It needs a damn big shake-up.

Orphi said...

Oh hell, forget legislation; if you could make it so that people of all ages actually want to learn stuff, you would be onto a huge winner. It seems that in this day and age, being an idiot is hip and trendy. Studying is for losers. I don't know how that happened, but until it changes, don't expect miracles…

FlipC said...

And the best way to do that is to catch them young.

Let's look at the two prongs that might have caused this. Prong 1: Someone in class is falling behind the others; they don't like this so they either a) withdraw form or b) lash out at those causing this feeling. If they do lash out this will reduce the entire class as they know they're going to get their 'medicine' later for being a smart arse in class.

Prong 2: Equality. No-one's stupid and everyone can be a winner. Your views are just as valid as everyone else's.

How to make it fun? Incentivise. Start a new year with everyone at level zero and award points. Rather than letter grades assign points that go towards levelling up. Now rather than make it purely competitive (and thus back to prong 1) Those points go towards a class total; and those class points go towards a year total.

If the year total is above X points then on the last week of term that year gets, um let's say, ice-cream; with the highest class picking the flavour.

Within the class use the traffic light system so that each student can show their level of understanding of the current subject and reward other pupils who can explain it to those not getting it in a different way than the teacher.

So everyone wants to get the points for their class and while encouraging competition between such they also don't want to sabotage the other class' efforts as their scores are also needed.

At the same time not understanding isn't a stigma because others can get points for helping which helps everyone.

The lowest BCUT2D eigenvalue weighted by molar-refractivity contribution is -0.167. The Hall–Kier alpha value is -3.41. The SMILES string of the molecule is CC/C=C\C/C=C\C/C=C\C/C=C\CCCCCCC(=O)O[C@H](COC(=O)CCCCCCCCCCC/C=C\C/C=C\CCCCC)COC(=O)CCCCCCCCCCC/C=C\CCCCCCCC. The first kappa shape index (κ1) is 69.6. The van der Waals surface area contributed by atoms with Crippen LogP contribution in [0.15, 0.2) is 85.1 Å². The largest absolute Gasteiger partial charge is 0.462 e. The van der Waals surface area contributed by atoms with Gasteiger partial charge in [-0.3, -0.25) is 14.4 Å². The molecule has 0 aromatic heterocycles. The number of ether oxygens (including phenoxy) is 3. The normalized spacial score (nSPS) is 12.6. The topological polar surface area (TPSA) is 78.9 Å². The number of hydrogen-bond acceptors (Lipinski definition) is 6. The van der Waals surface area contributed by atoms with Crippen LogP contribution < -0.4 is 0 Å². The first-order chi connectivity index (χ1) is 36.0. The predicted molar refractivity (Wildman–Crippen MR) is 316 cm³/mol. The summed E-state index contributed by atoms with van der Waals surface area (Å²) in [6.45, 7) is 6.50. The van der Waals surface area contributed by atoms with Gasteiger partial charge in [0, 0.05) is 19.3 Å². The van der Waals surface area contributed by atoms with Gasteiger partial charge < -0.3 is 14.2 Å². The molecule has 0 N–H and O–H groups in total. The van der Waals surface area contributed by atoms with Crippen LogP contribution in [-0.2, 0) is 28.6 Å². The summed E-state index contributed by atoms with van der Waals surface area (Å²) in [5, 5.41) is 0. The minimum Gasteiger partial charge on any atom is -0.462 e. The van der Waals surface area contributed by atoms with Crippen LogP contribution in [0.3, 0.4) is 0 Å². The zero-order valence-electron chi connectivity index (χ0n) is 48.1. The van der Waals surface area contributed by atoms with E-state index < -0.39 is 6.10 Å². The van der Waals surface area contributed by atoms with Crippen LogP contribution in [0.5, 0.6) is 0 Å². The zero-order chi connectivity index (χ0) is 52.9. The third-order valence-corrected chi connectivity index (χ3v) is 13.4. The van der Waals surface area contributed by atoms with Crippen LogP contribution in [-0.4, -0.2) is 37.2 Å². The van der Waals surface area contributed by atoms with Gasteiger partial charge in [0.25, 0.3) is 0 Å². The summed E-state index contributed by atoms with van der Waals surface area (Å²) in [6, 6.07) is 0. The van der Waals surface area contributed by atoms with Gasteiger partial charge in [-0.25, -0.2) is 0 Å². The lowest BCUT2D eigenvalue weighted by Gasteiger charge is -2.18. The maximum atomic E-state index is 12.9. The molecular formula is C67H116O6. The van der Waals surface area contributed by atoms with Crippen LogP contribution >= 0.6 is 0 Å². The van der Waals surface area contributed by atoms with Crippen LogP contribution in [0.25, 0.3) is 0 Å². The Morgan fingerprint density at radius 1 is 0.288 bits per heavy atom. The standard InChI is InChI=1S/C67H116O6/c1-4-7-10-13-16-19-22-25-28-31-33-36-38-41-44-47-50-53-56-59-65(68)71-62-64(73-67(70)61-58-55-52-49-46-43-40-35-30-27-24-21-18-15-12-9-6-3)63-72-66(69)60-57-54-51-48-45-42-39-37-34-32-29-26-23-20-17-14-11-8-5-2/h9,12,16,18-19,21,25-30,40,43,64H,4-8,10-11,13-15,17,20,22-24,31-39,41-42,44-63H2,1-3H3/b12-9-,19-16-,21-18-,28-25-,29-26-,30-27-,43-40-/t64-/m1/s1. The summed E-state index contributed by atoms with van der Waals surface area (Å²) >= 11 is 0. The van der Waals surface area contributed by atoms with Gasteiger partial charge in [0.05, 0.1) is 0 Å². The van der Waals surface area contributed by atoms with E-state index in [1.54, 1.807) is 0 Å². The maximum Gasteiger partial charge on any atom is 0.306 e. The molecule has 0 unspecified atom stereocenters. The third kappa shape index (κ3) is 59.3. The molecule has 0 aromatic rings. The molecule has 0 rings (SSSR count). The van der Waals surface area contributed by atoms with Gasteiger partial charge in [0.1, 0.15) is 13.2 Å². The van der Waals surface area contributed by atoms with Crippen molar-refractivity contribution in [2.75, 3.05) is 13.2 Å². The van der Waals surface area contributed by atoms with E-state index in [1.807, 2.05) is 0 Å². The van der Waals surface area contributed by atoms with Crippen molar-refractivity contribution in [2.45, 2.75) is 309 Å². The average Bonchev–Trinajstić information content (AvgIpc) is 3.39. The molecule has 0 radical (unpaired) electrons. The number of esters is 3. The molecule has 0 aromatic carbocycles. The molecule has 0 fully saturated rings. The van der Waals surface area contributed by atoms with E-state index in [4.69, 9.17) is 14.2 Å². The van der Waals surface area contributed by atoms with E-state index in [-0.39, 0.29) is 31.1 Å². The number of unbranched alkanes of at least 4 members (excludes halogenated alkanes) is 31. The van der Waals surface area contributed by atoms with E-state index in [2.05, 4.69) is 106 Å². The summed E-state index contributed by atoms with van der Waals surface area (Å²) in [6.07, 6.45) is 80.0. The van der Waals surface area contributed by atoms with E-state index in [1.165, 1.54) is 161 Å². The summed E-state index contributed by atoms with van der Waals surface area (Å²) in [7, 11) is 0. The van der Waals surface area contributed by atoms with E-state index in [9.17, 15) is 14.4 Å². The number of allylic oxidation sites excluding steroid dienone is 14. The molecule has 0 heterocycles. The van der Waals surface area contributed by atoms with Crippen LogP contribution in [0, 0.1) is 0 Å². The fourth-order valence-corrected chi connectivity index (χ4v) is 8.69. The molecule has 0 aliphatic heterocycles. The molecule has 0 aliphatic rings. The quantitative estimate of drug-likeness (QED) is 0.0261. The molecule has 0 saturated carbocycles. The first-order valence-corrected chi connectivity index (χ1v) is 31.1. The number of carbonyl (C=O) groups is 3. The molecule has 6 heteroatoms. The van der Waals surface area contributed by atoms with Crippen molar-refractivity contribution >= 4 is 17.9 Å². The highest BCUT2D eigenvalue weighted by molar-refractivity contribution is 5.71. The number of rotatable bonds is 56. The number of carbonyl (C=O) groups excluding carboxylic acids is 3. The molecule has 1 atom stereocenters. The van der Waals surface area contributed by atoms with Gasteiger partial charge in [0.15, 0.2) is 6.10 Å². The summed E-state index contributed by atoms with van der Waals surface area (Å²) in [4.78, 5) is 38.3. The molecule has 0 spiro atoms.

Orphi said...

Getting them while they're young is definitely key. On the other hand, it seems difficult to see how you can change the attitudes of the next generation while they're still surrounded by the current one…

It's a very rare thing to hear something insightful on a talk show. But, just once, I did hear somebody on one such show say something that made me stop and think. Some parent arguing with the head teacher of some obscure school. The exchange went something like

“We don't play competitive sports at our school.”
“Don't you believe in challenging children?”
“We do believe in presenting children with strong challenges. However, we believe that children should be taught that their success needn't come at the expense of anybody else.”

In short, rather than challenge children to beat each other, challenge them to better themselves.

(How you make that work in the real world is another matter, of course.)

FlipC said...

Exactly. That's what I'd hope my layout would accomplish. By removing grades and giving points even the single pointers are contributing to both the class and year totals (think of Neville Longbottom at the end of the first Harry Potter book)

Likewise although there's still some small amount of competition between classes it should be productive in that any class losing points hurts the entire year. You don't want the other class to fail you want to succeed better.